We generally have a great supply of pallets, hay on the other hand is a different story. It is almost always in short supply.

    The labor to clean the burn room after fires becomes an issue. We are not allowed to put any hot material in the dumpster.


    3. Your idea of two days in lieu of one is also commendable. One of the classes I instruct is IFGO (Initial Fire Ground Operations), which is 16 hours of live fire training, conducted over two days. It's a mixture of day and night burns, which not only gives the the students and instructors a break, but refines night skills and allows the building to cool as well. This is exclusively done in burn buildings, not acquired structures, so if there isn't enough Class A material to burn, it doesn't really solve the problems that you identified.

    I think this will be my suggestion to the lead instructor.

    Because of the relatively low cost of pallets and straw (which can often be donated with just a little work), I'm a strong proponent of bringing far more than you've ever used in the past, along with using NPFA 1403 staffing to ensure that your ignition personnel can safely add material at the right time to create a realistic, yet tenable environment for the students.

    I will have to see if procuring more straw is a viable option. That is the main factor, in my mind in rapidly restarting fires.
    Thanks for a very well thought out response. I apreciate your insight.
    Crazy, but that's how it goes
    Millions of people living as foes
    Maybe it's not too late
    To learn how to love, and forget how to hate

  4. #4
    Forum Member

    Join Date
    Oct 2007
    Posts
    635

    Default

    Here's how it's done at our local tower, and it works well. Unfortunately this only works for burn buildings...not sure how/if you could incorporate this into an acquired structure.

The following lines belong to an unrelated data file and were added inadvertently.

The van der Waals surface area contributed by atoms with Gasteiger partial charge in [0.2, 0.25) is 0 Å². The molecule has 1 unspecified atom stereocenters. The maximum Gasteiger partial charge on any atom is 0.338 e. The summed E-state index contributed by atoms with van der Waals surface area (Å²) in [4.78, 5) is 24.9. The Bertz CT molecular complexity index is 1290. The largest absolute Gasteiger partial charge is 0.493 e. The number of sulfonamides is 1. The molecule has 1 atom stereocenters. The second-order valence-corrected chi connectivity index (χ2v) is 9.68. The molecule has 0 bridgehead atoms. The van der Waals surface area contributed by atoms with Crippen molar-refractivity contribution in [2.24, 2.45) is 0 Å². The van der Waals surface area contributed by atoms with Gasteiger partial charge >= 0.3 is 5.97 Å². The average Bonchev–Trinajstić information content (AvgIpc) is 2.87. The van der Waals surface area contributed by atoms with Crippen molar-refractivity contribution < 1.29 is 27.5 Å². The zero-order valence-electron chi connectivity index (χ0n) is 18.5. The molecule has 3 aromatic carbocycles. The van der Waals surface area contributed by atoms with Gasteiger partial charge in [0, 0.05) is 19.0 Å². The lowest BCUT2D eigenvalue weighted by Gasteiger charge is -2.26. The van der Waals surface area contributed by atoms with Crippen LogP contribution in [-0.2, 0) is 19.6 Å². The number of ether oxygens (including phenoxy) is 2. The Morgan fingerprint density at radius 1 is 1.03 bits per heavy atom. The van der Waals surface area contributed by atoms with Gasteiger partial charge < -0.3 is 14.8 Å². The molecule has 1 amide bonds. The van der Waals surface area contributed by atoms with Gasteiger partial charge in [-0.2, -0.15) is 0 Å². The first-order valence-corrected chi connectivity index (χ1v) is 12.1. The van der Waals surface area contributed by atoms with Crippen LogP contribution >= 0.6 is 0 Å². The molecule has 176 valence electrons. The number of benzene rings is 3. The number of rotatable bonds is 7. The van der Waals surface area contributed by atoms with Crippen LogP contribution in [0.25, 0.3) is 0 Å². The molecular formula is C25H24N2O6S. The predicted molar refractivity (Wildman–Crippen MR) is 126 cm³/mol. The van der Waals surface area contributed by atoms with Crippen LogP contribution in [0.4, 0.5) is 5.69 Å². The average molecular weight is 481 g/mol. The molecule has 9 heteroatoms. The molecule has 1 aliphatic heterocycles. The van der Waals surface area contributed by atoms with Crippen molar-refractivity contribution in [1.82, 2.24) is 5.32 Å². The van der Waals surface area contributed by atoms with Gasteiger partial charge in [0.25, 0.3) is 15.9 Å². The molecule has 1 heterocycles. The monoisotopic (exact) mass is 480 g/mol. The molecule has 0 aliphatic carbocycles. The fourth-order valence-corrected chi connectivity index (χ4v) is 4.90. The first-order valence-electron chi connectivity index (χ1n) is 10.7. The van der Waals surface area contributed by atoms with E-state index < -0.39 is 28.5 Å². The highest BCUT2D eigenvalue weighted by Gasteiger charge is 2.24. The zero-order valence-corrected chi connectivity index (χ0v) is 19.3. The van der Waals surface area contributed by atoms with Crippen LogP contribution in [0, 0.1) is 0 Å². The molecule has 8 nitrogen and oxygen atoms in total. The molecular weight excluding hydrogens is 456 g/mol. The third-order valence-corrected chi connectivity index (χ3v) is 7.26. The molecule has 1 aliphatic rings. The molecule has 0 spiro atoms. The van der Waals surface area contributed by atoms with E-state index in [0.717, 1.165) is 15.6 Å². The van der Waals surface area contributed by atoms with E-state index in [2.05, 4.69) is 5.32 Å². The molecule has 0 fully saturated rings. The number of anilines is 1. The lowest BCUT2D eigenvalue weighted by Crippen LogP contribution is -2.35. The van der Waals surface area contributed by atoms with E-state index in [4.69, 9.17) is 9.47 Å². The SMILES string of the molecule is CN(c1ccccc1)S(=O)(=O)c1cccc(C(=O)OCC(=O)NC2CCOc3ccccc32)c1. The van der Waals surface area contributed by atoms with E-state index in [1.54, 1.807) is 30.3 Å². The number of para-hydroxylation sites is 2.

Each burn room has two or three 55 gallon barrel drums assigned to it. In each burn room there is also a metal "shelving" system. About 4 feet long, with one "shelve" right above the height of a 55 gallon barrel and one about 3 feet higher. Outside the burn building the 55 gallon barrels are prepped with mostly straw and some pieces of broken up pallets. At the beginning of an evolution, a barrel is brought in and pallets are stacked on the shelves. Then the barrel is lit and the evolution begins when appropriate.

    At the end of the evolution, the used barrel is pulled out and replaced with a new pre-made barrel, and the pallets on the shelves are pulled and replaced with new ones. Then while the next evolution is getting started, the used barrel is emptied out and new straw and wood is put in so its set to go immediately when the evolution finishes.

    The Pros-
    -rapid re-ignition of burns
    -easier cleanup at conclusion of training
    -very good at replicating good fire conditions
    -pallets that are pulled from the shelves that are wet but reusable are stacked together and allowed to sit for several weeks to dry out and be used at another training down the line

    The Cons-
    -Must have instructor/stoker outside during evolutions (more manpower intensive)
    -difficult to do for upper stories on a burn tower (but can be resolved by staging them on a lower floor, if possible)
    RangerJake72 likes this.

  5. #5
    Forum Member
    FyredUp's Avatar
    Join Date
    Jul 1999
    Location
    Rural Wisconsin, Retired from the burbs of Milwaukee
    Posts
    10,170

    Default

    Quote Originally Posted by ATFDFF View Post
    Here's how it's done at our local tower, and it works well. Unfortunately this only works for burn buildings...not sure how/if you could incorporate this into an acquired structure.

    Each burn room has two or three 55 gallon barrel drums assigned to it. In each burn room there is also a metal "shelving" system. About 4 feet long, with one "shelve" right above the height of a 55 gallon barrel and one about 3 feet higher. Outside the burn building the 55 gallon barrels are prepped with mostly straw and some pieces of broken up pallets. At the beginning of an evolution, a barrel is brought in and pallets are stacked on the shelves. Then the barrel is lit and the evolution begins when appropriate.

    At the end of the evolution, the used barrel is pulled out and replaced with a new pre-made barrel, and the pallets on the shelves are pulled and replaced with new ones. Then while the next evolution is getting started, the used barrel is emptied out and new straw and wood is put in so its set to go immediately when the evolution finishes.